Strong and skillful athletes who lack mechanical knowledge risk losing their investment in time, effort and money when they are unable to diagnose and repair what may be only minor problems with their equipment. If they reach a high enough level a support staff will be provided. But the rest of them have to depend on luck and the benevolence of strangers.
I do work for one triathlete who is a great person and a fierce competitor, but not well-versed in the mechanical side of things. As long as transportation is as simple as putting the bike on a rack and driving to the race site, preparing the bike is fairly simple. But she just went to St. Croix, which involved air transport. The bike had to be put in a travel case, which required some disassembly. It was a serious test of my shifter noodle arrangement for the cable housings going into the head tube cable stops.
My friend texted me the morning before the race to say she was not able to get her lowest gear. The problem could have been any number of things as a result of the removal and replacement of the handlebars and the resulting disruption of the cables, even though they were not disconnected from the derailleurs. Or it could have been an issue with the change from daily wheels to race day wheels, although we had tried to iron that out. If anything was going to go from ironed to wrinkled it was bound to happen when she was thousands of miles away on some island, right?
The last message she sent me said that she had found tech support and gotten the gears satisfactorily adjusted. That was still the day before the race. Then I heard nothing.
The fact that she didn't contact me right away after the race indicated she did not have triumphant news. When she did finally call, she told me that for some weird reason she had been unable to shift into the big chainring during the race itself, even though the bike seemed to be working fine the afternoon before. I told her to get it to me immediately.
My nightmare was that somehow my unorthodox cable arrangement had not been as brilliant as it had looked to me and that its collapse had kept her from being able to shift into the big meat once she got to the top of the nasty climb that had made her focus on the lowest gear.
When I finally got a look at the bike the cables were oddly tangled at the head tube, but that turned out to be an illusion because the housings had been pulled, tucked and gathered in all the bike's travels in a way that was easily smoothed back into its intended configuration. But when I pulled the front shifter it would not move at all.
I looked for kinks or places the cable could be snagged. There were none. I tried to move the front derailleur cage by hand. It would not move at all. When I disconnected the cable the cage still would not move. It wasn't jammed on the chainring, as would happen if it had slipped down the seat tube. It was correctly aligned and not bent.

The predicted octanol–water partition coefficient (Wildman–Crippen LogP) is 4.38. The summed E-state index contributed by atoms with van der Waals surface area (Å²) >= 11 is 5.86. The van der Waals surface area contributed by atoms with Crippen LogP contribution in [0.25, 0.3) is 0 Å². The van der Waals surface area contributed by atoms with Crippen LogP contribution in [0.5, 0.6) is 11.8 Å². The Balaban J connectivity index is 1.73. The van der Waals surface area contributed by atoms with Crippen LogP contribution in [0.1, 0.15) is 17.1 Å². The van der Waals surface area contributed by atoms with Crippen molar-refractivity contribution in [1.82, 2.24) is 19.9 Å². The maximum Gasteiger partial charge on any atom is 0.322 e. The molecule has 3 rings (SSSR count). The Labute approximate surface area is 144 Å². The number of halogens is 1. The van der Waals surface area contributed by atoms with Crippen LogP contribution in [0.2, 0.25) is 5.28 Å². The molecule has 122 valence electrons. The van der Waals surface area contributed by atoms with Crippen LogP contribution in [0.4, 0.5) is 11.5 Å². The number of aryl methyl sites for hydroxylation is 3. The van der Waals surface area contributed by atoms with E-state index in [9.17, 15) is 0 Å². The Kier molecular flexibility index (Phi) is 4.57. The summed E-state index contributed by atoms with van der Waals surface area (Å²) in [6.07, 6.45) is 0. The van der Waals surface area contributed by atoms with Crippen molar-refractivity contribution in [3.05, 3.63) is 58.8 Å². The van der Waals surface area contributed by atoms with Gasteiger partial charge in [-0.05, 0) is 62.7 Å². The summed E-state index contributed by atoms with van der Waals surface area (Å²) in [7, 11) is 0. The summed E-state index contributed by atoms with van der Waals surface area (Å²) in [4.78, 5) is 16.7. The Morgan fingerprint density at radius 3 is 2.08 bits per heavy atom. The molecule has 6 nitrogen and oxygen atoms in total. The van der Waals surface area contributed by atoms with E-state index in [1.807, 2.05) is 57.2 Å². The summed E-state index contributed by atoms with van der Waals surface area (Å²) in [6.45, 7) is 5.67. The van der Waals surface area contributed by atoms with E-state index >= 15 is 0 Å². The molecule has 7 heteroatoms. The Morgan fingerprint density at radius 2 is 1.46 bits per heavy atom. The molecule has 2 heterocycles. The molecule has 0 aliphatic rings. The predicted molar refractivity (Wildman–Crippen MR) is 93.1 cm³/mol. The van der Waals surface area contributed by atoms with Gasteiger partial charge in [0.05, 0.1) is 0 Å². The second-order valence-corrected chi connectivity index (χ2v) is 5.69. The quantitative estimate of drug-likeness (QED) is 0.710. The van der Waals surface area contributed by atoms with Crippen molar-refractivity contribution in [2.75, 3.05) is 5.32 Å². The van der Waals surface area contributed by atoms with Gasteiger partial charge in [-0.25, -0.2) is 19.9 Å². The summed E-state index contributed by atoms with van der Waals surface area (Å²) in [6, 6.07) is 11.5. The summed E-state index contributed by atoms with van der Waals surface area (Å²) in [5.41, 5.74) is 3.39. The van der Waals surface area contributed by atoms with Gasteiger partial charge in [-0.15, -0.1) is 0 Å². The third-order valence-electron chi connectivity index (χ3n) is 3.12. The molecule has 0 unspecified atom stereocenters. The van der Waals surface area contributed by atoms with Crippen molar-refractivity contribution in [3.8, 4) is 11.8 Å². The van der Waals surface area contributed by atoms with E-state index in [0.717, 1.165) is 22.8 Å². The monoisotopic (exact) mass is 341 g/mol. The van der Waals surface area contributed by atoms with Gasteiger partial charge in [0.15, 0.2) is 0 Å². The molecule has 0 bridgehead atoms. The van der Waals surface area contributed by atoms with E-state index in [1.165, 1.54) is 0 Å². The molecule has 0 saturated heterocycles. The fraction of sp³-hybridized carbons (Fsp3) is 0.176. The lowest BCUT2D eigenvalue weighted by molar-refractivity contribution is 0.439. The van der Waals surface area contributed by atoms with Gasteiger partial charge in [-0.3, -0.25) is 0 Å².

Someone had screwed the limit screws all the way in, blocking out the big ring. This cannot happen by accident. She would not have done it in a misguided attempt to fix the shifting. It had to have been done while the bike was racked in the first transition area.
When I told her she had been sabotaged she said, "Oh, yeah. That stuff happens all the time. Some of these people are really serious about this."
I did a web search on it. In the first page of results I found a forum thread about all the bad practical jokes and sleazy tricks triathletes had experienced at the hands of their fellow competitors. I didn't bother to look further. The information I found confirmed that it's a fairly common phenomenon. Apparently, competition brings out the worst in a few people. The things they do to each other's equipment in transition areas must seem really clever to them. Basically, whoever did this to my friend stole the money she spent on air fare, accommodations and entry fees and robbed her of the irreplaceable time she put into training. They must be very proud.
Personally I avoid competitive events for a host of reasons, but I won't discourage people who feel they still want to try them. I like to do things in my own time, at my own pace, without a lot of other people's personalty problems involved. When someone's sleazery can totally nullify all your best efforts, whether it's by hooking you into a parking meter in a crit or slashing your tires or having teammates block you when you have no allies of your own you have to ask what the whole event is worth in time and aggravation. I really enjoy my utilitarian cycling and aimless rambles, going fast when the mood strikes and enjoying the scenery the rest of the time. But I'm a classic underachiever. The fact that I might underachieve for six hours in the saddle and rack up a hundred miles in the process doesn't alter the utterly frivolous basis of the endeavor.
I'm a big advocate of that kind of frivolity. I keep hoping a large number of people will suddenly notice the small number of us who are out there having fun not hurting anybody, and think it looks like something they want to do, too. Any number can play.
Some people have a lot of trouble absorbing mechanical concepts. They have other strengths to share. My friend might never be able to get herself out of a jam. There are a lot of little variables, so no one can memorize each separate solution. And I don't think the ability to analyze a mechanical problem can be taught to any- and everyone. It seems to elude some people forever. As I said, they have other strengths.
I'll go to races as tech support if anyone wants to pay my way.